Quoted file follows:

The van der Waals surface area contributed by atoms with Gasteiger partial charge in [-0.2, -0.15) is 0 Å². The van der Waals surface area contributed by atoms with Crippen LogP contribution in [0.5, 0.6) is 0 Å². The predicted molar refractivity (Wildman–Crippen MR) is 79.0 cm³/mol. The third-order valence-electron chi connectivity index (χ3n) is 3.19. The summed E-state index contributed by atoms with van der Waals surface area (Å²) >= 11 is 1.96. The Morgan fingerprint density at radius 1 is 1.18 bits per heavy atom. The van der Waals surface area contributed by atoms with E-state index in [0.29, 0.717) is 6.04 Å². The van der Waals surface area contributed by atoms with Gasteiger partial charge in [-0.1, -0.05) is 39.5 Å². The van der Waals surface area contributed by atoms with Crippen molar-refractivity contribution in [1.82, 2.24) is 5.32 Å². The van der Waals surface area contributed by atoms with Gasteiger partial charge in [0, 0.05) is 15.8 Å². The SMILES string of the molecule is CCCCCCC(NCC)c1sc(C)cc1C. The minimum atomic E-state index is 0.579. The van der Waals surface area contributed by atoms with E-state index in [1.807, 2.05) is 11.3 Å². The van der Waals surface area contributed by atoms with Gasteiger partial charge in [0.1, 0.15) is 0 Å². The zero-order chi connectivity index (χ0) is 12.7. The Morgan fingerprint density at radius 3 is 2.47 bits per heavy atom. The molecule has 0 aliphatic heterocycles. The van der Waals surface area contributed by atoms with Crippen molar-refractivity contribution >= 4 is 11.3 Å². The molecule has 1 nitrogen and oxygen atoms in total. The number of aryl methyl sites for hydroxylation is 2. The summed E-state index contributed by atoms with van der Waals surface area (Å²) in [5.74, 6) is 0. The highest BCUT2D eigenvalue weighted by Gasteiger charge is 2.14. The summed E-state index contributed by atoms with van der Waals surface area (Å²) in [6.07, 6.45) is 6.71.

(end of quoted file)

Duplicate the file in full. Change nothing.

The van der Waals surface area contributed by atoms with Gasteiger partial charge in [-0.2, -0.15) is 0 Å². The van der Waals surface area contributed by atoms with Crippen LogP contribution in [0.5, 0.6) is 0 Å². The predicted molar refractivity (Wildman–Crippen MR) is 79.0 cm³/mol. The third-order valence-electron chi connectivity index (χ3n) is 3.19. The summed E-state index contributed by atoms with van der Waals surface area (Å²) >= 11 is 1.96. The Morgan fingerprint density at radius 1 is 1.18 bits per heavy atom. The van der Waals surface area contributed by atoms with E-state index in [0.29, 0.717) is 6.04 Å². The van der Waals surface area contributed by atoms with Gasteiger partial charge in [-0.1, -0.05) is 39.5 Å². The van der Waals surface area contributed by atoms with Crippen molar-refractivity contribution in [1.82, 2.24) is 5.32 Å². The van der Waals surface area contributed by atoms with Gasteiger partial charge in [0, 0.05) is 15.8 Å². The SMILES string of the molecule is CCCCCCC(NCC)c1sc(C)cc1C. The minimum atomic E-state index is 0.579. The van der Waals surface area contributed by atoms with E-state index in [1.807, 2.05) is 11.3 Å². The van der Waals surface area contributed by atoms with Gasteiger partial charge in [0.1, 0.15) is 0 Å². The zero-order chi connectivity index (χ0) is 12.7. The Morgan fingerprint density at radius 3 is 2.47 bits per heavy atom. The molecule has 0 aliphatic heterocycles. The van der Waals surface area contributed by atoms with Crippen molar-refractivity contribution >= 4 is 11.3 Å². The molecule has 1 nitrogen and oxygen atoms in total. The number of aryl methyl sites for hydroxylation is 2. The summed E-state index contributed by atoms with van der Waals surface area (Å²) in [5.74, 6) is 0. The highest BCUT2D eigenvalue weighted by Gasteiger charge is 2.14. The summed E-state index contributed by atoms with van der Waals surface area (Å²) in [6.07, 6.45) is 6.71.